Now that we have implemented Multiple Linear Regression, we will learn how to tune and evaluate the model. Before we do that, however, it’s essential to learn the equation behind it.

**Equation 6.1** The equation for multiple linear regression that uses two independent variables is this:

`$y = b + m_{1}x_{1} + m_{2}x_{2}$`

**Equation 6.2** The equation for multiple linear regression that uses three independent variables is this:

`$y = b + m_{1}x_{1} + m_{2}x_{2} + m_{3}x_{3}$`

**Equation 6.3** As a result, since multiple linear regression can use any number of independent variables, its general equation becomes:

`$y = b + m_{1}x_{1} + m_{2}x_{2} + ... + m_{n}x_{n}$`

Here, *m _{1}*,

*m*,

_{2}*m*, …

_{3}*m*refer to the

_{n}**coefficients**, and

*b*refers to the

**intercept**that you want to find. You can plug these values back into the equation to compute the predicted

*y*values.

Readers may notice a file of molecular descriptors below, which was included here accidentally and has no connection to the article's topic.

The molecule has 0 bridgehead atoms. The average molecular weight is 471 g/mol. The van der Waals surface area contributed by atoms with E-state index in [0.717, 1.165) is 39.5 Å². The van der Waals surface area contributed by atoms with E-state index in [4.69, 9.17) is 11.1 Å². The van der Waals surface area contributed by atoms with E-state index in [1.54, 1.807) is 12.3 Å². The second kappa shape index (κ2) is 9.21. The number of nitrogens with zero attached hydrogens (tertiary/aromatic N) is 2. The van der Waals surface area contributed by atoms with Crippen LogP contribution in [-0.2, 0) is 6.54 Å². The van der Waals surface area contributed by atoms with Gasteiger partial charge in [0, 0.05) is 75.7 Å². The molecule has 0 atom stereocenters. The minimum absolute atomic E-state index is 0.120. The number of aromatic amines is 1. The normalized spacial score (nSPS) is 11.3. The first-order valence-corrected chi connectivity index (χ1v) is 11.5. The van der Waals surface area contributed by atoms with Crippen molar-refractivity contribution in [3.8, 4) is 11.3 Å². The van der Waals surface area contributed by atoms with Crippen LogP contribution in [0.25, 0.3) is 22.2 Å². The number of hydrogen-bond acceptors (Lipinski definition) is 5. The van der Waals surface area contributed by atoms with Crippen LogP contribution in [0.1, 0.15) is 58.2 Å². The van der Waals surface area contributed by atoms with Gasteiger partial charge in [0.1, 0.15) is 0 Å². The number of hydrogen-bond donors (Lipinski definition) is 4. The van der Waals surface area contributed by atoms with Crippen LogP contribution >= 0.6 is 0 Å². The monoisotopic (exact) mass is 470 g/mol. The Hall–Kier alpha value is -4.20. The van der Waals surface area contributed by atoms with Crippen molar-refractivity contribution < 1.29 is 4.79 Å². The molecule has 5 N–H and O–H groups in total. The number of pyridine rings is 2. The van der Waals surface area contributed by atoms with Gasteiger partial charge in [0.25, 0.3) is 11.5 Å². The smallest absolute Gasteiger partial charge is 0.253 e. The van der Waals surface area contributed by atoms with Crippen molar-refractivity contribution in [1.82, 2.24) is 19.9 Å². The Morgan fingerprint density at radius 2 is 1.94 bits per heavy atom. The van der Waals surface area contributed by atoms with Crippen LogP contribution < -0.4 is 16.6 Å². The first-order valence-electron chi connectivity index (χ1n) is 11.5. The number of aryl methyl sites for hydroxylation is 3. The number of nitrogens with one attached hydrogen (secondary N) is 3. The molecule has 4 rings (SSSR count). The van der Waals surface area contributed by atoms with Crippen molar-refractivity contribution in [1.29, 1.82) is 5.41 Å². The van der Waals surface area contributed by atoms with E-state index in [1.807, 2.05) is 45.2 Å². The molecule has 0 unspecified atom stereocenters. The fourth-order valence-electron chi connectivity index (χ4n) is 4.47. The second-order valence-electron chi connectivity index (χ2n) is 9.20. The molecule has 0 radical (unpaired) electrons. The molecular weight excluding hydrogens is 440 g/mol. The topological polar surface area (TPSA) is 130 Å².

Remember, with `sklearn`

‘s `LinearRegression()`

method, we can get these values with ease.

The `.fit()`

method gives the model two variables that are useful to us:

`.coef_`

, which contains the coefficients`.intercept_`

, which contains the intercept

After performing multiple linear regression, you can print the coefficients using `.coef_`

.

Coefficients are most helpful in determining which independent variable carries more weight. For example, a coefficient of -1.345 will impact the rent more than a coefficient of 0.238, with the former impacting prices negatively and latter positively.

### Instructions

**1.**

Print out the coefficients using `.coef_`

.